Forgive me for mentioning Geraldine Ferraro’s appearance-I acknowledge women politicians, women in all walks of professional life, come under a judgmental glare for how they look in ways men never do. But I interviewed Ferraro once, while she was in Congress but before she was tapped to be Walter Mondale’s vice presidential running mate, about clothes. This was the era when women, pushing into professions previously closed to them, were advised to look as much like men as possible. We were encouraged to wear boxy jacket and skirt versions of men’s suits. White shirts, buttoned-at-the neck, were often sealed with floppy string bow ties. Young female lawyers dressed as faux men could be seen swarming Washington.
I went to Capitol Hill to try to talk to the handful of women in Congress about their advice on how to dress while competing in a man’s world. I had no appointment, but one of the Hill employees went to the House floor and conveyed my request for an interview to Ferraro. It was a spring day and when she came out she was wearing strappy open-toed shoes that showed off her bright red toenails. I asked her about them-a violation of every rule!-and she laughed and said that while it was important for a women to look professional, why bother trying to look like a man? She added that it was fun that we could show off red toenails and they couldn’t. The New York Times obituary notes (gratuitously, yes, but I understand) that when she accepted the vice presidential nomination, she was "wearing a white dress she had purchased on Orchard Street on the Lower East Side of Manhattan." Ferraro never felt the need to hide the pleasure she felt in being female, nor did she coyly try to pretend she didn’t want to get to the top.
Reading over Ferraro’s obits today, I was struck by what it must have taken for women of her era-she died at 75 after more than a decade of living with multiple myeloma-to transcend the message that raising children well was the best way to channel their own ambitions. She started out as a school teacher and while teaching she attended law school at night, one of three women in her class. She married, had three children, and did pro bono work while they were little. When she was almost 40-using her maiden name as a tribute to the widowed mother who raised her-she was sworn in as an assistant district attorney. Four years later she was elected to Congress.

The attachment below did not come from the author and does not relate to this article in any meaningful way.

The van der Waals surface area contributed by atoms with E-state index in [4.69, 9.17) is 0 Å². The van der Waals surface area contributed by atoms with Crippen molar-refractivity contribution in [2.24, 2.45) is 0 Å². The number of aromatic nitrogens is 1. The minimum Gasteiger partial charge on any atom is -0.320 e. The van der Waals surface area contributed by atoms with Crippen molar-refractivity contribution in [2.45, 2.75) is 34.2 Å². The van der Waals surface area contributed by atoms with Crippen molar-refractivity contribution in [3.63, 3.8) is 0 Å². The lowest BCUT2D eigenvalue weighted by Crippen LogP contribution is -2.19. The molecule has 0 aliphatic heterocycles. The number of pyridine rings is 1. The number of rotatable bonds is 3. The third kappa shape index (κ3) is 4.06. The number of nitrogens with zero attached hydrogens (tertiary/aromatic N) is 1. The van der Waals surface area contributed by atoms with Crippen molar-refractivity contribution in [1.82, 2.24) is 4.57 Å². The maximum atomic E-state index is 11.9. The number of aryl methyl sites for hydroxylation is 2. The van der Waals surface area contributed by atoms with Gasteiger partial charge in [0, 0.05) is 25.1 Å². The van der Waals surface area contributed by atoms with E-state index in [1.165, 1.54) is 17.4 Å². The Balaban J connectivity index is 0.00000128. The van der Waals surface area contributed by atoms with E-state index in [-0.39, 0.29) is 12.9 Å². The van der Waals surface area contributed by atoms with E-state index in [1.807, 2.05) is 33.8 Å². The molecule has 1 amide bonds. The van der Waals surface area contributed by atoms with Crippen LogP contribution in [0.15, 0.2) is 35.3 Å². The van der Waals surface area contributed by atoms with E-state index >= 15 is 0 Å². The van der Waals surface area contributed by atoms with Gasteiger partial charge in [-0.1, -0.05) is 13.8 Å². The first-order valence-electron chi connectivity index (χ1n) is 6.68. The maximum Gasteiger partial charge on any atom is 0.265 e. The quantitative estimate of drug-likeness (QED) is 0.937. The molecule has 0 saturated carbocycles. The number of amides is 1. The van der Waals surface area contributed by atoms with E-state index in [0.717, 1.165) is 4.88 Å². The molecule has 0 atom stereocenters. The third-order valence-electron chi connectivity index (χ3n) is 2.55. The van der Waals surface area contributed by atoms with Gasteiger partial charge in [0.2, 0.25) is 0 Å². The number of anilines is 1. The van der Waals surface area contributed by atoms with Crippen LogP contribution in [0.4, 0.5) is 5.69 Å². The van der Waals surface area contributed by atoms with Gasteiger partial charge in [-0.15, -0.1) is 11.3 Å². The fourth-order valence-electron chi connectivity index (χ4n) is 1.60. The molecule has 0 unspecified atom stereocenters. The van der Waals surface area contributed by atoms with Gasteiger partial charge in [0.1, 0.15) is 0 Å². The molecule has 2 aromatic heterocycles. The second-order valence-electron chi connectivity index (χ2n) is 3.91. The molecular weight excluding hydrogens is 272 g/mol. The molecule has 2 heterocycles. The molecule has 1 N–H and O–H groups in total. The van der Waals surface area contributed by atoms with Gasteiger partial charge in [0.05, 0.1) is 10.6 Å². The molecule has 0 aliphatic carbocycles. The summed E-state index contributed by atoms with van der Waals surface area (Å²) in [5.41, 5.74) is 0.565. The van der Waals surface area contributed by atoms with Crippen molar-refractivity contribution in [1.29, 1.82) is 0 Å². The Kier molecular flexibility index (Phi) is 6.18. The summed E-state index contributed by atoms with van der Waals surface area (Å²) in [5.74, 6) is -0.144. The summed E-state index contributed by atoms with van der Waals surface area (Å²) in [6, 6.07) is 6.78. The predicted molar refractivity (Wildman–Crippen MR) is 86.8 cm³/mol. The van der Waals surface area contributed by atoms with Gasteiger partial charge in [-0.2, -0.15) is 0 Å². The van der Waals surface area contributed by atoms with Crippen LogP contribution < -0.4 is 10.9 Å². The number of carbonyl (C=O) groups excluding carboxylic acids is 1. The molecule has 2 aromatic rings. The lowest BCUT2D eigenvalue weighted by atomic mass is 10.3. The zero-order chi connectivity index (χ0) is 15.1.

In part because of women like Ferraro, we are no longer told, as she was not so long ago, that our presence in a law school class means stealing a place from a man. But women still struggle to figure out how to scale the professional heights while being the kinds of mothers we want to be. What I love about her life story is that it says we don’t have to follow some rigid script. That there’s time to take the bar exam, read bedtime stories, push legislation, and paint your toenails red.
Photograph of Geraldine Ferraro by Don Emmert AFP/Getty Images.
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